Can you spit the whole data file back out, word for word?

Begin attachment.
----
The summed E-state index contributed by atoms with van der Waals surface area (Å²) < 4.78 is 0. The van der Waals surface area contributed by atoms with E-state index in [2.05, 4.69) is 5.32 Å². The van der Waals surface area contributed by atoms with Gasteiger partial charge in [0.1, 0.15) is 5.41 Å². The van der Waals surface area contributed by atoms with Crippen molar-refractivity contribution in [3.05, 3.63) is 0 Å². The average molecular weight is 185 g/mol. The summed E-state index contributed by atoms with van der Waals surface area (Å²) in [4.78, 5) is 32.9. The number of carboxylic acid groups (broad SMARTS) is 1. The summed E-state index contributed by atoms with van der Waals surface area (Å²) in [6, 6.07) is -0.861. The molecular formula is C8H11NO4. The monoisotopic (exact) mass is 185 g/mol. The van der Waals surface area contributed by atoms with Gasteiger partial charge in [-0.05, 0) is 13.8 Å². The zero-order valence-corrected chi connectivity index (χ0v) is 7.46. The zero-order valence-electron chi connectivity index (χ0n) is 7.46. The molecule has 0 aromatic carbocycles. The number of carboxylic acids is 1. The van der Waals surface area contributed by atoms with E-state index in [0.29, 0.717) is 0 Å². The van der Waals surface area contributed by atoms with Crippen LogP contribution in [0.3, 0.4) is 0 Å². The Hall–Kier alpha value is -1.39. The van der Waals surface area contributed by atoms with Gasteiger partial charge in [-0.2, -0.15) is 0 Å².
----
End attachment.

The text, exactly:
The summed E-state index contributed by atoms with van der Waals surface area (Å²) < 4.78 is 0. The van der Waals surface area contributed by atoms with E-state index in [2.05, 4.69) is 5.32 Å². The van der Waals surface area contributed by atoms with Gasteiger partial charge in [0.1, 0.15) is 5.41 Å². The van der Waals surface area contributed by atoms with Crippen molar-refractivity contribution in [3.05, 3.63) is 0 Å². The average molecular weight is 185 g/mol. The summed E-state index contributed by atoms with van der Waals surface area (Å²) in [4.78, 5) is 32.9. The number of carboxylic acid groups (broad SMARTS) is 1. The summed E-state index contributed by atoms with van der Waals surface area (Å²) in [6, 6.07) is -0.861. The molecular formula is C8H11NO4. The monoisotopic (exact) mass is 185 g/mol. The van der Waals surface area contributed by atoms with Gasteiger partial charge in [-0.05, 0) is 13.8 Å². The zero-order valence-corrected chi connectivity index (χ0v) is 7.46. The zero-order valence-electron chi connectivity index (χ0n) is 7.46. The molecule has 0 aromatic carbocycles. The number of carboxylic acids is 1. The van der Waals surface area contributed by atoms with E-state index in [0.29, 0.717) is 0 Å². The van der Waals surface area contributed by atoms with Crippen LogP contribution in [0.3, 0.4) is 0 Å². The Hall–Kier alpha value is -1.39. The van der Waals surface area contributed by atoms with Gasteiger partial charge in [-0.2, -0.15) is 0 Å².